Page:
To find out more, visit: Stop Wasting Your Employees’ Time or watch the video Keep the Smartphone, Ditch the Bad Management Practices at strategy+business.

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How does banning bossy play out in the workplace?

There is a clear gender gap when it comes to leadership today. Women earn 58% of US bachelor’s degrees, yet only make up 19% of US congress, 10% of heads of state and just 5% of Fortune 500 CEOs. While there are many reasons why women are under-represented in leadership, research shows that at least one reason is that from an early age, women are socially trained to not think of themselves as leaders.

Boys are expected to show conviction and demonstrate confidence, and when they do so, are praised and called ‘assertive’. Meanwhile, young girls are expected to be nurturing and submissive. Young girls who deviate from this stereotype and who demonstrate leadership skills are labeled ‘bossy’, a word that is discouraging and disparaging. In fact, one study found that by the 7th grade, girls are half as likely to take on leadership roles because they are afraid of being called the dreaded b-word.

Photo reprinted courtesy of Ban Bossy and LeanIn.Org

What is the Ban Bossy campaign?

The Ban Bossy Campaign, by Sheryl Sandberg, has brought much attention to this gender difference and leadership bias among young children. The campaign states that we should ban the word bossy, as a way to remove this negative stereotype and thus encourage young girls to lead.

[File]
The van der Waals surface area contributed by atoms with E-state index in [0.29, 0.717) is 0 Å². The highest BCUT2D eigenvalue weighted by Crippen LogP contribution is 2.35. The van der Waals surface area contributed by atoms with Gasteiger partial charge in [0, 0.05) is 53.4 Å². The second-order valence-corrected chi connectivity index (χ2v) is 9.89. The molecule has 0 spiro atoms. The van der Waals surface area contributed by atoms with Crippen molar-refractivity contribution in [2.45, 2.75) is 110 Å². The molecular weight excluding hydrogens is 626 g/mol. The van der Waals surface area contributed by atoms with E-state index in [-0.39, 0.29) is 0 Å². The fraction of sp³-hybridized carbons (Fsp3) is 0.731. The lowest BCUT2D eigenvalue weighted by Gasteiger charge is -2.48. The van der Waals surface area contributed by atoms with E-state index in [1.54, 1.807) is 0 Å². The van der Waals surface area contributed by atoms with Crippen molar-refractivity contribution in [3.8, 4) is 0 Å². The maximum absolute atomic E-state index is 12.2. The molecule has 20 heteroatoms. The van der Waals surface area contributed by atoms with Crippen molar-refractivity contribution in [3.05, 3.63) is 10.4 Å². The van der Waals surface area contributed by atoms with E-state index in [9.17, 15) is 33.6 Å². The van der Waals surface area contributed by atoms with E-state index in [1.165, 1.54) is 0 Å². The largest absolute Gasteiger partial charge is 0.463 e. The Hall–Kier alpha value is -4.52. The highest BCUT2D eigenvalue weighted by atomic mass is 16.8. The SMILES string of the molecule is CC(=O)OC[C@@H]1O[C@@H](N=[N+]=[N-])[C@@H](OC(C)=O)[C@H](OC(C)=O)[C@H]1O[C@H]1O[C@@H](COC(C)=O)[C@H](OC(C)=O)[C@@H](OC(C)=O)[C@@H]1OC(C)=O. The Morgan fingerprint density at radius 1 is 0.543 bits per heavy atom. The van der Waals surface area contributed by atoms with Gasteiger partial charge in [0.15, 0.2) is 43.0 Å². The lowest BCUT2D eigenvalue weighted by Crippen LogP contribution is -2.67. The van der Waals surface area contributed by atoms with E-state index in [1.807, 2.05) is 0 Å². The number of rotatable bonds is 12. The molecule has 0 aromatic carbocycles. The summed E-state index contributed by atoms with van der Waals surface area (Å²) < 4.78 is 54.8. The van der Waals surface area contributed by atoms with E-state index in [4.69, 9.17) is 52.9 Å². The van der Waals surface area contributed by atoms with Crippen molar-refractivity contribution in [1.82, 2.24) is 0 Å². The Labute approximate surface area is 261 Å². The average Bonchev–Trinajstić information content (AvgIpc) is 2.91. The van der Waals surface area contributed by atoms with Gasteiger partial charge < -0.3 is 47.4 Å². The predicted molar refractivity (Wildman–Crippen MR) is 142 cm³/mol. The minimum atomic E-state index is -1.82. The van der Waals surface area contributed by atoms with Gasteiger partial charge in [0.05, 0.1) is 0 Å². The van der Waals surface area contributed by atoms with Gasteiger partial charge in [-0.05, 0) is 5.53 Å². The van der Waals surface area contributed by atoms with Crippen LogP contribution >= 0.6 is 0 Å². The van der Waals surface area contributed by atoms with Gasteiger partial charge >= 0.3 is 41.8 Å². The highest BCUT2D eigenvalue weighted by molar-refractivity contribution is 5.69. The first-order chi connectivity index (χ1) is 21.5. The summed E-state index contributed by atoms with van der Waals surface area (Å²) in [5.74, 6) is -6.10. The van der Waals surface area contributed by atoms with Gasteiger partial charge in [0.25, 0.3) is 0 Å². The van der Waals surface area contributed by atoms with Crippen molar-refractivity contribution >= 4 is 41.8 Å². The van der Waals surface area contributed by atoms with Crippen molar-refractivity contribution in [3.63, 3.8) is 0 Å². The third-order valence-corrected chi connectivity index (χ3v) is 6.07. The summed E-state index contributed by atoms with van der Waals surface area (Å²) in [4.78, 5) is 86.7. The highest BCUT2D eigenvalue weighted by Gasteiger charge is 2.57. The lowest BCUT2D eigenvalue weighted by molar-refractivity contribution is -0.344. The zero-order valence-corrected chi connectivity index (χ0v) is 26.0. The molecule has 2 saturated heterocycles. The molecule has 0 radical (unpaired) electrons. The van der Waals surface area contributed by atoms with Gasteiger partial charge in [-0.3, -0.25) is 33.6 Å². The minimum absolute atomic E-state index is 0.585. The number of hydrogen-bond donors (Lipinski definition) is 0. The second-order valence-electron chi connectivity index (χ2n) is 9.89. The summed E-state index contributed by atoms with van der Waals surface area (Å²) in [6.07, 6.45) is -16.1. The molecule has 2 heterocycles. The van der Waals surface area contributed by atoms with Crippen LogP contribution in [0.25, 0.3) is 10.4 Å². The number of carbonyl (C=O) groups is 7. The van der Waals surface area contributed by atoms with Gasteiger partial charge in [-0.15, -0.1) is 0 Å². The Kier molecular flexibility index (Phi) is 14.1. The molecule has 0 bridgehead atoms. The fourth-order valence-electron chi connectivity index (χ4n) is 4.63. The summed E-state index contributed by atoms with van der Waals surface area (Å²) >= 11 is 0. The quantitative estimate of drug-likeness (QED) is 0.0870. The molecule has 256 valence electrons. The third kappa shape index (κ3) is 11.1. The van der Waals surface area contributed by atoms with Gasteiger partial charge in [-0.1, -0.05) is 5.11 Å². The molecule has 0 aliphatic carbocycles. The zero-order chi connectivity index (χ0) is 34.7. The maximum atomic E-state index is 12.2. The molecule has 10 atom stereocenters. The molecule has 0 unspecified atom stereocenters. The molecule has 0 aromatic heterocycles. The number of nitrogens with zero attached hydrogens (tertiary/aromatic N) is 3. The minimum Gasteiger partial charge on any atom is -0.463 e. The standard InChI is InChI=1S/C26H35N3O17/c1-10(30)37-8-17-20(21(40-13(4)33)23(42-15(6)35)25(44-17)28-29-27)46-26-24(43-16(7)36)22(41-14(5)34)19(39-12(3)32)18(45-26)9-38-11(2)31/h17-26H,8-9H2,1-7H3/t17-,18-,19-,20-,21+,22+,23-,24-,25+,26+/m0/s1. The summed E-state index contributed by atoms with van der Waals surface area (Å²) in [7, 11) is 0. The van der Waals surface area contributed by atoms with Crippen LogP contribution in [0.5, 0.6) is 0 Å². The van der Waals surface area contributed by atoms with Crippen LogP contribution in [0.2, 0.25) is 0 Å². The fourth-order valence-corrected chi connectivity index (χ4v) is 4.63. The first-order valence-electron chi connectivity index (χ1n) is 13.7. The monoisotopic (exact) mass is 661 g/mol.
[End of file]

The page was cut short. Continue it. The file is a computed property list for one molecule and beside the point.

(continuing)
The campaign focuses on this message: Bossy is a negative label used only toward girls who demonstrate assertiveness. This in turn decreases the odds of them growing up to become women leaders.

The Ban Bossy Campaign has garnered much media attention, in part due to the wide range of celebrities backing the campaign, including luminaries such as  Michelle Obama, Jennifer Gardner and Beyoncé.

How is ‘Bossy’ affecting women in the workplace?

But what happens beyond this playground name-calling? Can the word bossy continue to harm women as they move into leadership roles in the workplace? The Center for Creative Leadership recently conducted a study to explore just that. It sought to define the word bossy, develop measures and indicators of bossiness, and explore how being bossy in the workplace may impact careers of both women and men.

We found that women are twice as likely as men to be called bossy in the workplace.  However, men were just as likely to exhibit bossy behavior in the workplace.

bossy-imageWe also found that, when it comes to the workplace, being bossy is not at all about being assertive which the Ban Bossy campaign touts. Our research uncovered that workers were labeled bossy when they ignored others’ perspectives, valued power and authority, were rude and pushy, and controlled, dictated and micro-managed.

Unsurprisingly, we found that exhibiting these bossy indicators was related to being less likeable, less successful and less popular. Moreover, being bossy was related to reduced promotability, for both men and women leaders.

Notably, however, bossy women had poorer outcomes. Women who fulfil the bossy criteria suffered more from a social standpoint and were less promotable than their bossy men counterparts.

What if we banned bossy in the workplace?

The Ban Bossy campaign calls for a ceasefire of bossy name-calling on the playground, in order to encourage girls to lead. However, the bossy phenomenon seems to be a bit more complicated when it comes to the workplace. On the one hand, it seems women continue to be disproportionately labeled with the b-word, even in in the workplace. So, taking it out of our vocabulary might be one way to stop some of the implicit discrimination against women leaders at work.

On the other hand, we found that bossiness is a negative leadership trait for both men and women, so conflating bossy with ‘assertiveness’ or ‘leadership’ runs the risk of promoting negative stereotypes about leaders and how they should behave.